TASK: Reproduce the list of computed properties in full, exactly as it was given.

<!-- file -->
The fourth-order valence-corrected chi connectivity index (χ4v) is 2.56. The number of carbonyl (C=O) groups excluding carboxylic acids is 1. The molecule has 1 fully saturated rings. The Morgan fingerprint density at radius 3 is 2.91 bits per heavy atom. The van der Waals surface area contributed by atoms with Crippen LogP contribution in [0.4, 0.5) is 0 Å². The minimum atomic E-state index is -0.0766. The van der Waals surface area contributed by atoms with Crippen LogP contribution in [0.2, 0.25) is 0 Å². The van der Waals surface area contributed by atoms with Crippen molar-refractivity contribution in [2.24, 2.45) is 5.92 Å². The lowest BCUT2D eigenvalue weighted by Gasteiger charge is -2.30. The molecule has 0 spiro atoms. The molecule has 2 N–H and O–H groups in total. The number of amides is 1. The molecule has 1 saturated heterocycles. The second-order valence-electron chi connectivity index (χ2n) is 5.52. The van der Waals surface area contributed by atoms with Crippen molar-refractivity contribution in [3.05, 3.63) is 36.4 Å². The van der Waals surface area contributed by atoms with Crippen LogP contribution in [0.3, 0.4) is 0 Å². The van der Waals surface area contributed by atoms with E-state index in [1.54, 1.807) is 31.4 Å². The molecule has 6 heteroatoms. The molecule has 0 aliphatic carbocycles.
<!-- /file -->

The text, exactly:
The fourth-order valence-corrected chi connectivity index (χ4v) is 2.56. The number of carbonyl (C=O) groups excluding carboxylic acids is 1. The molecule has 1 fully saturated rings. The Morgan fingerprint density at radius 3 is 2.91 bits per heavy atom. The van der Waals surface area contributed by atoms with Crippen LogP contribution in [0.4, 0.5) is 0 Å². The minimum atomic E-state index is -0.0766. The van der Waals surface area contributed by atoms with Crippen LogP contribution in [0.2, 0.25) is 0 Å². The van der Waals surface area contributed by atoms with Crippen molar-refractivity contribution in [2.24, 2.45) is 5.92 Å². The lowest BCUT2D eigenvalue weighted by Gasteiger charge is -2.30. The molecule has 0 spiro atoms. The molecule has 2 N–H and O–H groups in total. The number of amides is 1. The molecule has 1 saturated heterocycles. The second-order valence-electron chi connectivity index (χ2n) is 5.52. The van der Waals surface area contributed by atoms with Crippen molar-refractivity contribution in [3.05, 3.63) is 36.4 Å². The van der Waals surface area contributed by atoms with Crippen LogP contribution in [0.3, 0.4) is 0 Å². The van der Waals surface area contributed by atoms with E-state index in [1.54, 1.807) is 31.4 Å². The molecule has 6 heteroatoms. The molecule has 0 aliphatic carbocycles.